For most of our students, 9/11 and the 2008 recession are vague memories, thus the historical significance of the times in which we are living is novel and perhaps, at times, overwhelming. Yet, what a rare educational moment this is for our young adults. For all of us. We are navigating a global pandemic unprecedented in our lifetimes. Across the country and world, millions have taken to the streets to protest acts of brutality and systemic racism. And families across the country are struggling in the face of the challenges presented by profound economic instability.
In spite of these unique and formidable challenges, in fact often because of them, I have seen at DU bravery, kindness, attentiveness, resiliency and, most important, a resolute commitment to action.
Our faculty members have proved themselves agile by adapting their curricula for entirely new methods of teaching. Our students have proved themselves flexible by forgoing, at least temporarily, the college experience they’d always imagined. Our staff members have proved themselves extraordinarily focused, building plans for every contingency so that we can all remain safe and healthy.
I feel confident asserting that DU has met this uniquely challenging time with its best and boldest. I will not say that this is our finest hour, because I know our finest hour is yet to come. But the past five months will surely rank highly among times when the character of the University has shined brilliantly. I am deeply proud of us.
We will soon re-open campus for the fall quarter. And it will not look like any other fall quarter in DU’s history. Our classes will be smaller. Our desks farther apart. Our excited faces, masked. But I am optimistic that if we do this well, and if we all do our part, we will find in this time yet another reason to be grateful to be here, on this beautiful campus, learning, working and serving the public good together.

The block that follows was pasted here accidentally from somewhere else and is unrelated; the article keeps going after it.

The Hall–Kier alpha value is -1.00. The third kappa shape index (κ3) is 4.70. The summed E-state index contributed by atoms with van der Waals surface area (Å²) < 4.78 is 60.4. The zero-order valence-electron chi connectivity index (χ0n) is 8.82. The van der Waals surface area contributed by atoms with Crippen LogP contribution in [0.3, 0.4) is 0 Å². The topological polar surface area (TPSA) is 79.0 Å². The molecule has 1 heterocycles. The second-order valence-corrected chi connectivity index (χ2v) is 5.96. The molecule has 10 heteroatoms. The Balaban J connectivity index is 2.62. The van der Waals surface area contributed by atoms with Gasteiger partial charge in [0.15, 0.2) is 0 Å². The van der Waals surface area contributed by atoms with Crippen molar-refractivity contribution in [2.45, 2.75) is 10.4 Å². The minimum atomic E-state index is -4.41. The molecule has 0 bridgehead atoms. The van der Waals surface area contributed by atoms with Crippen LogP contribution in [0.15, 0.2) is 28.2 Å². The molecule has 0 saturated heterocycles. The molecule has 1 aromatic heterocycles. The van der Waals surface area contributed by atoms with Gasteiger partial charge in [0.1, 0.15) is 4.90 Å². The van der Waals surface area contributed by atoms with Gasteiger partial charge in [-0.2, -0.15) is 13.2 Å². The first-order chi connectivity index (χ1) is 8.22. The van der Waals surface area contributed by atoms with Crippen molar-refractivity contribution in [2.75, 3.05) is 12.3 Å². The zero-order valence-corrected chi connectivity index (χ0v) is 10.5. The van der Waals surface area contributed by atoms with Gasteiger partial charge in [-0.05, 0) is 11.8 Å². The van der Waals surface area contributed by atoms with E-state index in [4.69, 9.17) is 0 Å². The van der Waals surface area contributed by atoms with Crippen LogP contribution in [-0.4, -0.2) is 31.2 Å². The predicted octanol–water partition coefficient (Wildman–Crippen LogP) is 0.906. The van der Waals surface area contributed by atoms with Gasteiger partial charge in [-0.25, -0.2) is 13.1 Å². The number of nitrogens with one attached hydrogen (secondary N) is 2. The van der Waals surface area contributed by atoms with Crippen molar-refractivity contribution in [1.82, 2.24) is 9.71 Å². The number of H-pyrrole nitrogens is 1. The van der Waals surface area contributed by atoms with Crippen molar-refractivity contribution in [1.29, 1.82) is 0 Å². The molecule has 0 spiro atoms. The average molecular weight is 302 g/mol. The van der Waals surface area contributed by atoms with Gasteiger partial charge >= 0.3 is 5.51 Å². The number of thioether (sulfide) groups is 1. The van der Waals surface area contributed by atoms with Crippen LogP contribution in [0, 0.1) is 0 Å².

As for my part, the best thing I can do as chancellor is to execute the action items that will help this institution continue to be excellent — and strive to be even greater. At this singular moment in history, in addition to battling the spread of COVID-19, I am compelled to reaffirm this institution’s commitment to equity.
In this work, our students are an inspiration. They simply will not take “not now” or “it’s too difficult, too complex, too entrenched” for an answer. As we commit to equity, we must acknowledge two coexisting truths: We have worked hard; we need to work harder. I have spoken at length with the BIPOC (Black, Indigenous and people of color) community at DU, and there is clearly suffering from a lack of sufficient representation to generate the kind of environmental and cultural changes that must take place.
To start, we will question our policies. Are they creating inequities, even unintentionally? We will interrogate our practices. Are we serving our BIPOC community members as best as we can? We will look inward. Where have we been blind to injustice and inequity at this institution? These are difficult questions demanding difficult conversations. But, just as it is essential to physically distance and wear a face mask to protect lives, it is also necessary to do the work that can improve lives.
We must use this incredible historic moment to take a leap where before we took baby steps. We began with acknowledging Juneteenth as a campus-wide holiday for reflection and action. We continue by listening seriously to our BIPOC colleagues, friends and peers and by proactively educating ourselves on the challenges they face. And above all, we must move from mere words into action. I will be sharing an action planning document before summer is out and welcome your responses and suggestions as we continue this vital work to live up to the ideal of OneDU.